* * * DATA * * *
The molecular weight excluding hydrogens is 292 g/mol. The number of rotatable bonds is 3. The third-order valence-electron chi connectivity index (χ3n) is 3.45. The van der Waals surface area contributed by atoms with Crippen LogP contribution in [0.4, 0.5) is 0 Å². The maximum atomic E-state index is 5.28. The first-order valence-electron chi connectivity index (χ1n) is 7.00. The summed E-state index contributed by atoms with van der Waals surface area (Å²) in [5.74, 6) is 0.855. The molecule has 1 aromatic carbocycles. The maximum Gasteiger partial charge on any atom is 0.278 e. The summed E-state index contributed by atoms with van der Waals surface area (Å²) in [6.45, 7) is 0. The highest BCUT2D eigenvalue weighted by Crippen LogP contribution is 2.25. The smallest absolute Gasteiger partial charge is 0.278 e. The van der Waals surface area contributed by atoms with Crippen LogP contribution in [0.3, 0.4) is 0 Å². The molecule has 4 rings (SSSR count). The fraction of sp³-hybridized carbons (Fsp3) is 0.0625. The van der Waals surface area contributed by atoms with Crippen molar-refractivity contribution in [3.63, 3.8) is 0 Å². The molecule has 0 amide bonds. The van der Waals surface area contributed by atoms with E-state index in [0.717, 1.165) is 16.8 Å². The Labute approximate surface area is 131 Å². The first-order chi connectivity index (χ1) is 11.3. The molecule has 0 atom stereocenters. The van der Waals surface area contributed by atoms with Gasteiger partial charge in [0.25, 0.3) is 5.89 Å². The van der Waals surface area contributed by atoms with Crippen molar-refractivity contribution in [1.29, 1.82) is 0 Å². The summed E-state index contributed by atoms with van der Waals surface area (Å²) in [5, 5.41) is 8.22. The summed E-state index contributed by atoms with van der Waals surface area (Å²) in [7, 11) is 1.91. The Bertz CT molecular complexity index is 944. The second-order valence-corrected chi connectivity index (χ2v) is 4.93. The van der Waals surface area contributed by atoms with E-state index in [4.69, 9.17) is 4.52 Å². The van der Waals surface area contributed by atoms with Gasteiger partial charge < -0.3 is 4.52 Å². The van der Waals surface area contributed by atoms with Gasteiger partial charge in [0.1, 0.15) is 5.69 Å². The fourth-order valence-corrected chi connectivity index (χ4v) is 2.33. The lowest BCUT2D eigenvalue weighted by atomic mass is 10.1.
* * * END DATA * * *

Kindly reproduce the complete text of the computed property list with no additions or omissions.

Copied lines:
The molecular weight excluding hydrogens is 292 g/mol. The number of rotatable bonds is 3. The third-order valence-electron chi connectivity index (χ3n) is 3.45. The van der Waals surface area contributed by atoms with Crippen LogP contribution in [0.4, 0.5) is 0 Å². The maximum atomic E-state index is 5.28. The first-order valence-electron chi connectivity index (χ1n) is 7.00. The summed E-state index contributed by atoms with van der Waals surface area (Å²) in [5.74, 6) is 0.855. The molecule has 1 aromatic carbocycles. The maximum Gasteiger partial charge on any atom is 0.278 e. The summed E-state index contributed by atoms with van der Waals surface area (Å²) in [6.45, 7) is 0. The highest BCUT2D eigenvalue weighted by Crippen LogP contribution is 2.25. The smallest absolute Gasteiger partial charge is 0.278 e. The van der Waals surface area contributed by atoms with Crippen LogP contribution in [0.3, 0.4) is 0 Å². The molecule has 4 rings (SSSR count). The fraction of sp³-hybridized carbons (Fsp3) is 0.0625. The van der Waals surface area contributed by atoms with Crippen molar-refractivity contribution in [3.63, 3.8) is 0 Å². The molecule has 0 amide bonds. The van der Waals surface area contributed by atoms with E-state index in [0.717, 1.165) is 16.8 Å². The Labute approximate surface area is 131 Å². The first-order chi connectivity index (χ1) is 11.3. The molecule has 0 atom stereocenters. The van der Waals surface area contributed by atoms with Gasteiger partial charge in [0.25, 0.3) is 5.89 Å². The van der Waals surface area contributed by atoms with Crippen molar-refractivity contribution in [1.29, 1.82) is 0 Å². The summed E-state index contributed by atoms with van der Waals surface area (Å²) in [5, 5.41) is 8.22. The summed E-state index contributed by atoms with van der Waals surface area (Å²) in [7, 11) is 1.91. The Bertz CT molecular complexity index is 944. The second-order valence-corrected chi connectivity index (χ2v) is 4.93. The van der Waals surface area contributed by atoms with E-state index in [4.69, 9.17) is 4.52 Å². The van der Waals surface area contributed by atoms with Gasteiger partial charge < -0.3 is 4.52 Å². The van der Waals surface area contributed by atoms with Gasteiger partial charge in [0.1, 0.15) is 5.69 Å². The fourth-order valence-corrected chi connectivity index (χ4v) is 2.33. The lowest BCUT2D eigenvalue weighted by atomic mass is 10.1.